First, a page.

The improvement in medicine has been equally great. Diseases are more easily detected; the cultivation of morbid anatomy has thrown considerable light on the situation of those structural alterations, which too often baffle the skill of the most able men in the profession; materia medica, chemistry, and all the auxiliary sciences which mutually bear upon and illustrate that of medicine, have proportionally advanced in improvement, and still continue to do so. The application of the stethoscope, in the detection of diseases of the thoracic viscera, has been of the most essential service in enabling the physician to discover, with wonderful accuracy, the early dawnings of affections of the lungs and heart. This subject, however, will be more minutely considered in another part of this work.

In conclusion, we would observe, that if ever the science of medicine be destined to take an elevated position, that rank, which it is fully entitled to claim, it must be by the application to the study of its many branches those unerring principles of induction, which the great mind of Lord Bacon has so fully developed in his master-production. * Let medical men study this work more than they have hitherto done, and much good to the science which they investigate will be the result.

• The Novum Organum.



Dr. Mounsey-Dr. Marryatt—Sir John Hill-Sir Richard Jebb

-Sir John Eliot-Dr. Radcliffe-Mr. John Abernethy.

WHOLE volumes might be written on this subject, full of interest and instruction! Many of the most distinguished ornaments of the medical profession have been most eccentric in their manners; and although the eminence they attained cannot altogether be attributed to this circumstance, still we ought not entirely to overlook it in our calculation of the causes which have enabled them to obtain so great a degree of the confidence and support of the public.

Many justly celebrated practitioners have been naturally singular in their habits of acting and thinking, independently of the position they held in the medical world: others have aped the manners of their superiors, hoping, by this circumstance, to acquire notoriety and practice.

We will not, in this place, pretend to inquire how much the success of the late John Abernethy was to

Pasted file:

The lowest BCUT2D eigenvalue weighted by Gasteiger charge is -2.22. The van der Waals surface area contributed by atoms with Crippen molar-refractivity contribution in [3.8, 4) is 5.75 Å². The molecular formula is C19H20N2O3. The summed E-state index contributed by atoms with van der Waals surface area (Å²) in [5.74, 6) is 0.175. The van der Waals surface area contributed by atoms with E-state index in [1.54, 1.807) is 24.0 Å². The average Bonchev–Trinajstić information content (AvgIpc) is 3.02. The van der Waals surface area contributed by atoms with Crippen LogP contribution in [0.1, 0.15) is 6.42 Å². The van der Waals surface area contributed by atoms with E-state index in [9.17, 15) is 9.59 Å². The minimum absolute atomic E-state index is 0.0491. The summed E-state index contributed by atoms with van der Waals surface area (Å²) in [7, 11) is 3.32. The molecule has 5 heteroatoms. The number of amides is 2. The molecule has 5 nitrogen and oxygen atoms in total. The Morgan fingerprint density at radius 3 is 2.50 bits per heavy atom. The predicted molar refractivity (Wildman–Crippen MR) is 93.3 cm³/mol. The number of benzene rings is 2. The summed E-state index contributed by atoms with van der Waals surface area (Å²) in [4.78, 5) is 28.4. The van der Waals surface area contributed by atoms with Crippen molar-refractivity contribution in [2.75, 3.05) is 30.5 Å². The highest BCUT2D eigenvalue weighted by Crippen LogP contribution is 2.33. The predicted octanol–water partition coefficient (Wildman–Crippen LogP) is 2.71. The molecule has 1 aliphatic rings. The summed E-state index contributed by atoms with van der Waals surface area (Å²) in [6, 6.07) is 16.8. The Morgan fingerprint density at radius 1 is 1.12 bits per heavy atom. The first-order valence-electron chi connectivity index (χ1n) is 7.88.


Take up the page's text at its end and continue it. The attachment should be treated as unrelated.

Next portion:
be attributed to his blunt eccentricity; but we may venture to assert it was of service to him, notwithstanding his pre-eminent talents would have commanded success, had he been the very reverse of singular in his deportment.

The late Lord Erskine has observed, that “it is in the nature of every thing that is great and useful, both in the animate and in the inanimate world, to be wild and irregular, and we must be contented to take them with the alloys which belong to them, or live without them."

How many, in imitation of this great surgeon, have assumed his manners without possessing one particle of his genius, as if roughness and ill-breeding would alone ensure success in life; of such men, well might it be said

“ This is some fellow,
Who, having been praised for bluntness, doth affect
A saucy roughness, and constrains his gait
Quite from his nature; he cannot flatter, he !
An honest mind and plain—he must speak truth.
These kind of knaves, I know, which, in this plainness,
Harbour more craft, and more corrupted ends,
Than twenty silly clucking observants,
That stretch their duties nicely.”

It is said, that there are excesses of the suaviter in modo, even more designing and censurable than the overacting of the fortiter in re. Dr. Gregory marks, and forcibly condemns the double-faced and fee-seeking satyr, who blows south in the mansions of wealth, and north in the hovels of poverty; the cur, who having grown rich by compliance with good manners,